To tell the truth, I am a little intimidated by Spanish wines. It goes back to that tendency that I have of staying in my comfort zone – which I my main motivation to get out and try new wines! But when I think of Spanish wines, the first thing that comes to mind is Sangria. I know that is ridiculous, but if you’ve had as many bad Sangria’s as I have, you can relate! So, when a Tempranillo was recommended to me by my favorite wine store, I just told them to add it to the box and did not think much of it….until I got home.
I have been staring at this bottle for a couple weeks. Printed across the front says “OAK BARREL MATURED”. Oh man…it’s not just oak barrel aged, it’s matured! If you didn’t like “oaky” before, well this one is “oaky” matured. And I’m even more confused that it’s a 2007. Most of our best wines in our collection do not even date back to 2007.
So, with all this confusion, that means one thing: I need to do some research. Spanish wines are organized into four age categories: Vino Joven (red wines aged under 15 months with no oak aging), Crianza (red wines aged for two years including six months in cask), Reserva (red wines aged three years including one year in cask), and Gran Reserva (red wines aged five years including 18 months in cask). This particular wine I was tasting was a Reserva. Because of these classifications, Spanish wines are typically aged longer before hitting the shelf and are considered more “drinkable” when purchased.
As for the warning label stamped across the front stating “oak matured” (I’m only kidding about the warning label, but anything to the extreme is a bit of a warning for me), this is simply a different aging process. This wine in particular was produced and fermented in stainless steel tanks and then matured in oak barrels. This tends to give a softer, milder oak finish – not the overpowering oak I was so concerned about.
As for the full experience, here it is: The Anciano Reserva 2007 Tempranillo from Valdapenas has a beautiful deep red color with a jewel that was an absolute necessity to capture in a photo (which I’ll say, with my minimal photography skills, does not do it justice). Though the smell of oak was predominant, it was not overpowering and was complimented with the sweetness of vanilla. As for the taste, the wine was dry, medium-bodied, a subtle oak taste and hints of plum. This wine would be excellent with company as it is very smooth, almost resembling a blend, and would definitely appeal to many different palates. I purchased this Tempranillo at The Wine Gallery and Gourmet, in Colorado Springs for $10 as part of their 6 bottles for $60 deal. I gave this wine a four out of five corks rating.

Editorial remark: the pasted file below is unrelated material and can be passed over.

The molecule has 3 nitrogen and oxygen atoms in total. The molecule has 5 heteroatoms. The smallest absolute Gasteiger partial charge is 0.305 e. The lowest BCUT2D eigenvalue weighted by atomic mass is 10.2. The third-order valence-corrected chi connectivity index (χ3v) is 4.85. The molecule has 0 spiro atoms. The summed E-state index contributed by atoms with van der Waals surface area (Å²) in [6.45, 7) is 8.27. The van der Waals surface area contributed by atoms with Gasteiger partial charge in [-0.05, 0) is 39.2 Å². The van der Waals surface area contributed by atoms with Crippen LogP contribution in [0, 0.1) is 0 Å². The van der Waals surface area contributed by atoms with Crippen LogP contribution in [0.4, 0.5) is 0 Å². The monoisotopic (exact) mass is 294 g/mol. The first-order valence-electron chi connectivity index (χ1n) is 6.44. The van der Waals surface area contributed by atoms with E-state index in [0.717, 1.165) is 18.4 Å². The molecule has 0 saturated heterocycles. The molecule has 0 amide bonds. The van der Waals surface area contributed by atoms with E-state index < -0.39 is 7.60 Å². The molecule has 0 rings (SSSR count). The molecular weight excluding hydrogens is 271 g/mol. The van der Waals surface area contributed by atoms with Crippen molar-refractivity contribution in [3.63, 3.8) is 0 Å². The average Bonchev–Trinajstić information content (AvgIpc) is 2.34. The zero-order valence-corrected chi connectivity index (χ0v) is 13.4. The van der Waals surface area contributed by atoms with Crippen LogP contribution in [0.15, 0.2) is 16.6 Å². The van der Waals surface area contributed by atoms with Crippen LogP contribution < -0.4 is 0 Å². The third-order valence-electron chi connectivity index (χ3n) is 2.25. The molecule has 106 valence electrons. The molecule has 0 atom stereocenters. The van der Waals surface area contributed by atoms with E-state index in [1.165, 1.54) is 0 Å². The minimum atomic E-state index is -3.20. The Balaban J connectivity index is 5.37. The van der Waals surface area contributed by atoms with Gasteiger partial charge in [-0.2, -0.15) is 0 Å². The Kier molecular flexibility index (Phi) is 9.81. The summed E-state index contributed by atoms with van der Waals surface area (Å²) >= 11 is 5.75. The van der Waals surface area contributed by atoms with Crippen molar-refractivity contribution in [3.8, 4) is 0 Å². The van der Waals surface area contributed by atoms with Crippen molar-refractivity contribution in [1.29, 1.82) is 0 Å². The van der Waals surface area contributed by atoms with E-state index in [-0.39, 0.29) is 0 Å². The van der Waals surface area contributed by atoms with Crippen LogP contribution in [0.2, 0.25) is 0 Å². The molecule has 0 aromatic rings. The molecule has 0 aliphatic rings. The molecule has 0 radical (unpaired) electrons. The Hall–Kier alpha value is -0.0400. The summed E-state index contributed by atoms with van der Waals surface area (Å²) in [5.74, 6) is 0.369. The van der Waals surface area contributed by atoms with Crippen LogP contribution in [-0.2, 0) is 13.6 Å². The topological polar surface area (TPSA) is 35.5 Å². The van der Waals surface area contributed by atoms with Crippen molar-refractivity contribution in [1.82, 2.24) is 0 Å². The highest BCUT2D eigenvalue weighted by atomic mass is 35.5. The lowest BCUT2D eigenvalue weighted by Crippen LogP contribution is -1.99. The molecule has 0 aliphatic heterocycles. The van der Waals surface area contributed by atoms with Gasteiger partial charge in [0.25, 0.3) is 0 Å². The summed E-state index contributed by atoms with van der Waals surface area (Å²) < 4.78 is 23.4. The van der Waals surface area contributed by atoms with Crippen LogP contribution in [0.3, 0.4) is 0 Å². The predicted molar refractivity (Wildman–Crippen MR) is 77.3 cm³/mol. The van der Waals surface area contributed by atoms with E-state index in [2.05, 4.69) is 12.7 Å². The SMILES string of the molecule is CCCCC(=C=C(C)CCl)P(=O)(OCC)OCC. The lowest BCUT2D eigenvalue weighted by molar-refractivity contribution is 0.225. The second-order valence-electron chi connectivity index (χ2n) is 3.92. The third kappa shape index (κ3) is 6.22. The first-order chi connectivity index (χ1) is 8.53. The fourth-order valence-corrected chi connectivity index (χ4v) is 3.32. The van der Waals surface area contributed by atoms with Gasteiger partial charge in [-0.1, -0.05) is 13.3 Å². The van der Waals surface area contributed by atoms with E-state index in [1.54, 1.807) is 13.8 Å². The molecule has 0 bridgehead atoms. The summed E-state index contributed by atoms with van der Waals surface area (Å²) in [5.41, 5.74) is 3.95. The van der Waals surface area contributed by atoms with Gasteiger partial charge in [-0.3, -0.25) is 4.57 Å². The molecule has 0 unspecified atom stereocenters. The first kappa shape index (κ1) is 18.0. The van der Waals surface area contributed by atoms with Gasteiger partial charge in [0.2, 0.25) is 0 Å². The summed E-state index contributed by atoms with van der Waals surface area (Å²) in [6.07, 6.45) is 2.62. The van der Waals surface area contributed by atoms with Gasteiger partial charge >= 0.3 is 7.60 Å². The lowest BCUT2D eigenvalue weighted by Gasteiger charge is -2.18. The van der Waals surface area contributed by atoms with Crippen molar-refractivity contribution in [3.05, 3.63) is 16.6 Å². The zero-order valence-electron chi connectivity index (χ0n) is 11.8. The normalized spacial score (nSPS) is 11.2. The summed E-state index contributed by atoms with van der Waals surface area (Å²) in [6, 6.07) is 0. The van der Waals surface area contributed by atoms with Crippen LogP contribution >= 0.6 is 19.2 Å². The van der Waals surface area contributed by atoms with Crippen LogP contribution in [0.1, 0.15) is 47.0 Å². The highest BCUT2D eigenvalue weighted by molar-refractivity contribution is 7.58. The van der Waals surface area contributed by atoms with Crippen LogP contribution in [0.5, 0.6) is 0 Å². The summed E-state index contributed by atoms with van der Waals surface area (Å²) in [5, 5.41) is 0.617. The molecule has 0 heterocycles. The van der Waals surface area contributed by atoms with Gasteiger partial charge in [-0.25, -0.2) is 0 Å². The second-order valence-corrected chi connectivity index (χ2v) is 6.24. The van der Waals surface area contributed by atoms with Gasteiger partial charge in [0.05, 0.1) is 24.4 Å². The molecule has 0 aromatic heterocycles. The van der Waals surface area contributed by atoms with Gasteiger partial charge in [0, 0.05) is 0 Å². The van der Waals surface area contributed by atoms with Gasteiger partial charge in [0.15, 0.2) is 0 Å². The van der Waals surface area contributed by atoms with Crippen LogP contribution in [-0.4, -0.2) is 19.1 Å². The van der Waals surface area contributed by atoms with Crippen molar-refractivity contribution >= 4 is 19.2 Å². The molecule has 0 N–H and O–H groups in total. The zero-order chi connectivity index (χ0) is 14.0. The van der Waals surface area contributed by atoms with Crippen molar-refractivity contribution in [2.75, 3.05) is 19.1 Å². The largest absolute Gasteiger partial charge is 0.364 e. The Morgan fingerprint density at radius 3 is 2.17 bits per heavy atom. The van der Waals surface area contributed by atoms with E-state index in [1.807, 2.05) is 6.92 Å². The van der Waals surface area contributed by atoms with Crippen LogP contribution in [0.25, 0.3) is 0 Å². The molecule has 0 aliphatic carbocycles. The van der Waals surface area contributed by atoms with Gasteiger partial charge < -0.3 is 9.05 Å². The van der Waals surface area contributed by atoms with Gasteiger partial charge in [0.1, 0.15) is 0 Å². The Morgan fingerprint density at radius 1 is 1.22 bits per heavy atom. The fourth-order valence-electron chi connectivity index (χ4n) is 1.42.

If you are participating in the 52 Weeks of Wine series, I look forward to seeing your photos and hearing your tasting notes from your Tempranillo. Feel free to share on grapejuicemom.com or any of my social media feeds! Don’t forget to tag me and add the hashtags #52WeeksOfWine and #GrapeJuiceMom.
As for the 52 Weeks of Wine series, I am excited that I now have a “Training Group” for this wine palate “training program”. As a runner, I equate this to any running groups or teams I have been part of: you challenge each other to strengthen your weaknesses, have the moral support to push harder when you want to go back into your comfort zone, and you are thankful to have each other after a rigorous exercise. Okay…so drinking wine isn’t such a rigorous exercise, but it’s sort of fun to imagine that we’re doing this for some epic outcome and competition. We’re all in this together to break out of our comfort zones and train our palates to be the best wine consumers we can be! Maybe we need to get t-shirts made…